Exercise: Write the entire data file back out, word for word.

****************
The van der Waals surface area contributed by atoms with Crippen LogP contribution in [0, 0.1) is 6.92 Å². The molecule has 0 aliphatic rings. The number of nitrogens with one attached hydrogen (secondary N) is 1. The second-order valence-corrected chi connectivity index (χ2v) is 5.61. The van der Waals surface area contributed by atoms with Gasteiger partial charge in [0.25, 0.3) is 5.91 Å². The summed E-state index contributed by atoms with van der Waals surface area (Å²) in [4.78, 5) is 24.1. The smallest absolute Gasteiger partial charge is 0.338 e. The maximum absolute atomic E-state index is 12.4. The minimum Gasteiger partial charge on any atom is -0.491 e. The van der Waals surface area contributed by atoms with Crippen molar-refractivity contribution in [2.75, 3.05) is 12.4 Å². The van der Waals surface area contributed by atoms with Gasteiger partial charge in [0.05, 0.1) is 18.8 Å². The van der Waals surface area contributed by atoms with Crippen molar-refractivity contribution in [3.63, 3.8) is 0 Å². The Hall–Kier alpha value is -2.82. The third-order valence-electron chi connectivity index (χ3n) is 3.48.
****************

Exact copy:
The van der Waals surface area contributed by atoms with Crippen LogP contribution in [0, 0.1) is 6.92 Å². The molecule has 0 aliphatic rings. The number of nitrogens with one attached hydrogen (secondary N) is 1. The second-order valence-corrected chi connectivity index (χ2v) is 5.61. The van der Waals surface area contributed by atoms with Gasteiger partial charge in [0.25, 0.3) is 5.91 Å². The summed E-state index contributed by atoms with van der Waals surface area (Å²) in [4.78, 5) is 24.1. The smallest absolute Gasteiger partial charge is 0.338 e. The maximum absolute atomic E-state index is 12.4. The minimum Gasteiger partial charge on any atom is -0.491 e. The van der Waals surface area contributed by atoms with Crippen molar-refractivity contribution in [2.75, 3.05) is 12.4 Å². The van der Waals surface area contributed by atoms with Gasteiger partial charge in [0.05, 0.1) is 18.8 Å². The van der Waals surface area contributed by atoms with Crippen molar-refractivity contribution in [3.63, 3.8) is 0 Å². The Hall–Kier alpha value is -2.82. The third-order valence-electron chi connectivity index (χ3n) is 3.48.